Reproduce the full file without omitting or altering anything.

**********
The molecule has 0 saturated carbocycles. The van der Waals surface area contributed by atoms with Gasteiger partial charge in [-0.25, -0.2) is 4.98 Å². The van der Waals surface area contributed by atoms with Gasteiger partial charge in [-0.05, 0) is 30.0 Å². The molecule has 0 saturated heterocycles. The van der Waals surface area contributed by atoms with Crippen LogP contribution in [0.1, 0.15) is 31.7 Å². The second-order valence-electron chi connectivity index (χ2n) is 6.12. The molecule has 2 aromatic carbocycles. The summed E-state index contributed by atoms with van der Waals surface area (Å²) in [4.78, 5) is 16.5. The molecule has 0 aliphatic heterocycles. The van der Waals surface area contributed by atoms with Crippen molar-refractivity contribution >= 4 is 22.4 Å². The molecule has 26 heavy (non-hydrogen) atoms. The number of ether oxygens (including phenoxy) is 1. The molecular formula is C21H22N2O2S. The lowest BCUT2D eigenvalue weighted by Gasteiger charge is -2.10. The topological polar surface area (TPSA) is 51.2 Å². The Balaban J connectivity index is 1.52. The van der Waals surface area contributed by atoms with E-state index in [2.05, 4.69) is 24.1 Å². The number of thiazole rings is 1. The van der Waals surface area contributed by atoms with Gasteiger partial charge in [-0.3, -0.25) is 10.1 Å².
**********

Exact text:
The molecule has 0 saturated carbocycles. The van der Waals surface area contributed by atoms with Gasteiger partial charge in [-0.25, -0.2) is 4.98 Å². The van der Waals surface area contributed by atoms with Gasteiger partial charge in [-0.05, 0) is 30.0 Å². The molecule has 0 saturated heterocycles. The van der Waals surface area contributed by atoms with Crippen LogP contribution in [0.1, 0.15) is 31.7 Å². The second-order valence-electron chi connectivity index (χ2n) is 6.12. The molecule has 2 aromatic carbocycles. The summed E-state index contributed by atoms with van der Waals surface area (Å²) in [4.78, 5) is 16.5. The molecule has 0 aliphatic heterocycles. The van der Waals surface area contributed by atoms with Crippen molar-refractivity contribution >= 4 is 22.4 Å². The molecule has 26 heavy (non-hydrogen) atoms. The number of ether oxygens (including phenoxy) is 1. The molecular formula is C21H22N2O2S. The lowest BCUT2D eigenvalue weighted by Gasteiger charge is -2.10. The topological polar surface area (TPSA) is 51.2 Å². The Balaban J connectivity index is 1.52. The van der Waals surface area contributed by atoms with E-state index in [2.05, 4.69) is 24.1 Å². The number of thiazole rings is 1. The van der Waals surface area contributed by atoms with Gasteiger partial charge in [-0.3, -0.25) is 10.1 Å².